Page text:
I have very little experience with sugar/Isomalt, but I do know that humidity will cause clouding. Sugar attracts moisture, and, while Isomalt is far more stable than sugar, it will become sticky and cloudy in humid conditions. I have tried storing Isomalt and sugar in my house (coastal swamp LOL), and it will cloud. I have stored sugar bottles in an air-tight container with Damp-Rid in the box (in a separate container so that it can't touch the sugar), and they keep perfectly. I have read that Isomalt can be melted down without any water whatsoever, and that may help in humid conditions. I tried making jewels several years ago with both sugar and Isomalt, and they all clouded if left out.
post #12 of 21
I did not use water with my isomalt--but when re-using it I did--it gets wonky after you re-melt endlessly practicing on stuff.

And you can certainly remelt it.

Are you getting it to a good temperature? Using a thermometer?

Using plastic gloves to handle it helps with fingerprints.
my cookies are prettier than your cookies because this is the second time i substituted my opalescent sanding sugar when i ran out of sugar to make the batch ha!

 

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my cookies are prettier than your cookies because this is the second time i substituted my opalescent sanding sugar when i ran out of sugar to make the batch ha!

 

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post #13 of 21
Quote:
Originally Posted by Loucinda

OK - I have tried 2 different types of isomalt now, one is the crystals from CK the other is the already made up stuff from Kathy Scott. Both times the jewels look perfect when I first make them - nice and clear, no bubbles. After they set for a day, they are completely cloudy looking, and sticky.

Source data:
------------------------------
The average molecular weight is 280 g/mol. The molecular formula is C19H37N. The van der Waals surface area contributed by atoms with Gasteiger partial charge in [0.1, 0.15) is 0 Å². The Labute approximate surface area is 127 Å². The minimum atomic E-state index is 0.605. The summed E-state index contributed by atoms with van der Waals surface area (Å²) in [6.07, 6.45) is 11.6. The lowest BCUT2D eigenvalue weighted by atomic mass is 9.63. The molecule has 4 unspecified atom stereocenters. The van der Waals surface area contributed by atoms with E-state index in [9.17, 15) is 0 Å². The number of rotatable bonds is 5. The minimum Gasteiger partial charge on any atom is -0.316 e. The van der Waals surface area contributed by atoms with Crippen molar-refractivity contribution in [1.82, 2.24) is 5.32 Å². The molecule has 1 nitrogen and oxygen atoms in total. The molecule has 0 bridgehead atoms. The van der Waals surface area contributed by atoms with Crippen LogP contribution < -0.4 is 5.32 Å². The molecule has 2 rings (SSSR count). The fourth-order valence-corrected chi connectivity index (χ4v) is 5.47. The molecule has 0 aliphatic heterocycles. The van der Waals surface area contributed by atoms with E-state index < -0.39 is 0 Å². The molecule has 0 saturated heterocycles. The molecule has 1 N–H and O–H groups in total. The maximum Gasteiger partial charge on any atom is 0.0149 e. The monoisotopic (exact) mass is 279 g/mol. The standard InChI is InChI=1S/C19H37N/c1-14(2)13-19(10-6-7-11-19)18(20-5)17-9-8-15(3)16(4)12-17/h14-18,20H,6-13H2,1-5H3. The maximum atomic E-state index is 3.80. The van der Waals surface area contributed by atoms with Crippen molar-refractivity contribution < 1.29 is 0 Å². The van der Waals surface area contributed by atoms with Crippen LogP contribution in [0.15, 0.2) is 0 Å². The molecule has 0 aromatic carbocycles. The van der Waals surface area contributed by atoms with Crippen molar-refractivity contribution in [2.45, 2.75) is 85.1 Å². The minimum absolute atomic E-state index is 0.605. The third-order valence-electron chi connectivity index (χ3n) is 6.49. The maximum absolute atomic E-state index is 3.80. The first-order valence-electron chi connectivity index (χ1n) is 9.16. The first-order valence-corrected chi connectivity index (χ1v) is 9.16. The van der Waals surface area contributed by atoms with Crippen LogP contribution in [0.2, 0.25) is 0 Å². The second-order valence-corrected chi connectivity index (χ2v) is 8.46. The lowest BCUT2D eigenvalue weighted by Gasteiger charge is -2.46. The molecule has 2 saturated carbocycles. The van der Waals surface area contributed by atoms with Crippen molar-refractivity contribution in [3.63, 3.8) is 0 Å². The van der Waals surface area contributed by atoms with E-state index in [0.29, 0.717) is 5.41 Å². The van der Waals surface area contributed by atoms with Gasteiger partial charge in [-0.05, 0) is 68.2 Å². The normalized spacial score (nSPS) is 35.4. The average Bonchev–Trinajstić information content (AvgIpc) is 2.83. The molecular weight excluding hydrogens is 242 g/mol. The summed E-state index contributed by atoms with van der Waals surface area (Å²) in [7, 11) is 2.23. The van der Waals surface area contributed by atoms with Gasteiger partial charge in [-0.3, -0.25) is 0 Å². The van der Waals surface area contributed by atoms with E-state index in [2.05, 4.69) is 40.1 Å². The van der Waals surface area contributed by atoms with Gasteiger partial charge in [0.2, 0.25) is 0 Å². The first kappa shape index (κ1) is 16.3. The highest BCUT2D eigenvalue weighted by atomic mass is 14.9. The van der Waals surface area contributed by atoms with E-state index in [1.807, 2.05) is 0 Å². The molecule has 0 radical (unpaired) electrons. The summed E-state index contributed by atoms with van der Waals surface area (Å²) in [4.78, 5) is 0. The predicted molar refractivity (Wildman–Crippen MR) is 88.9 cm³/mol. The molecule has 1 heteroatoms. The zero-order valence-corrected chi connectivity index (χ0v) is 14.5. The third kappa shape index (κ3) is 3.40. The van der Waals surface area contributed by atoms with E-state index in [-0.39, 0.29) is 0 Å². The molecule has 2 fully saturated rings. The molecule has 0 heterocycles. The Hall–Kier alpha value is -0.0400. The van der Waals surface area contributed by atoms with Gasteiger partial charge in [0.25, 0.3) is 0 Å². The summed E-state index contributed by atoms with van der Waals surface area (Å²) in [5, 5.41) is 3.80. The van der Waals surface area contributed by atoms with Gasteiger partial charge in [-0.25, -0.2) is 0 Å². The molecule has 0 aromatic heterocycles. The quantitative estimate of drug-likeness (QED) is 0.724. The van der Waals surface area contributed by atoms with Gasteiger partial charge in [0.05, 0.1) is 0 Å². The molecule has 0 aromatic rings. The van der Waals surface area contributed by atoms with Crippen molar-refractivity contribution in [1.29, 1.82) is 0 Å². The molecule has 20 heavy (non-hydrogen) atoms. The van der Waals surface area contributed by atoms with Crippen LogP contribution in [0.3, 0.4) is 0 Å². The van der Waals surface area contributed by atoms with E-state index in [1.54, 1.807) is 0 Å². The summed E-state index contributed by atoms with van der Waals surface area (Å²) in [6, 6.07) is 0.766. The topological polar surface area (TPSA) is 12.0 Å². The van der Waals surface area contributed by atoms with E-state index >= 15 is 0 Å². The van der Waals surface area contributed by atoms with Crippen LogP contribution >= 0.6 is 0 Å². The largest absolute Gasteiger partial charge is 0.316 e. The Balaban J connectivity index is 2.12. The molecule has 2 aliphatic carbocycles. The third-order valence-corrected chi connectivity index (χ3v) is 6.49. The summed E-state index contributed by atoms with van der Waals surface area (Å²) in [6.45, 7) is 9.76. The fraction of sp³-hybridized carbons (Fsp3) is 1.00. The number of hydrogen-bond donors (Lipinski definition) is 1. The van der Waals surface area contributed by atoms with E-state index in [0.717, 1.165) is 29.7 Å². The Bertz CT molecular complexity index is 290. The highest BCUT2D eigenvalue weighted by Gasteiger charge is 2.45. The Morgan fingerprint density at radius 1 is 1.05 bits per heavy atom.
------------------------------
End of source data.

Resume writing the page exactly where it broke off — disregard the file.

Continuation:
What am I doing wrong? Does anyone know what I can do to make them work properly? (I live in Ohio, not horridly humid)

Hi Loucinda, I'm sorry that happened to you...I can imagine how disspointed.
Is there a way you can write a note to someone in Global Sugar Art?? maybe they can help since they sell Isomalt....??
"Life is short...eat cake!"
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"Life is short...eat cake!"
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post #14 of 21
I've posted on several isomalt threads today and I'm repeating myself--but unless it's wrapped to keep out the moisture in the air, it does degrade fast. Not a lotta shelf life.
my cookies are prettier than your cookies because this is the second time i substituted my opalescent sanding sugar when i ran out of sugar to make the batch ha!

 

Reply
my cookies are prettier than your cookies because this is the second time i substituted my opalescent sanding sugar when i ran out of sugar to make the batch ha!

 

Reply
post #15 of 21
Loucinda

When I attended the Cke Show in Va. Geraldine Ransom gave a great class on Isomalt and making jewels. I think she has the instructions on her website www.creativecutters.com. HTH

Elaine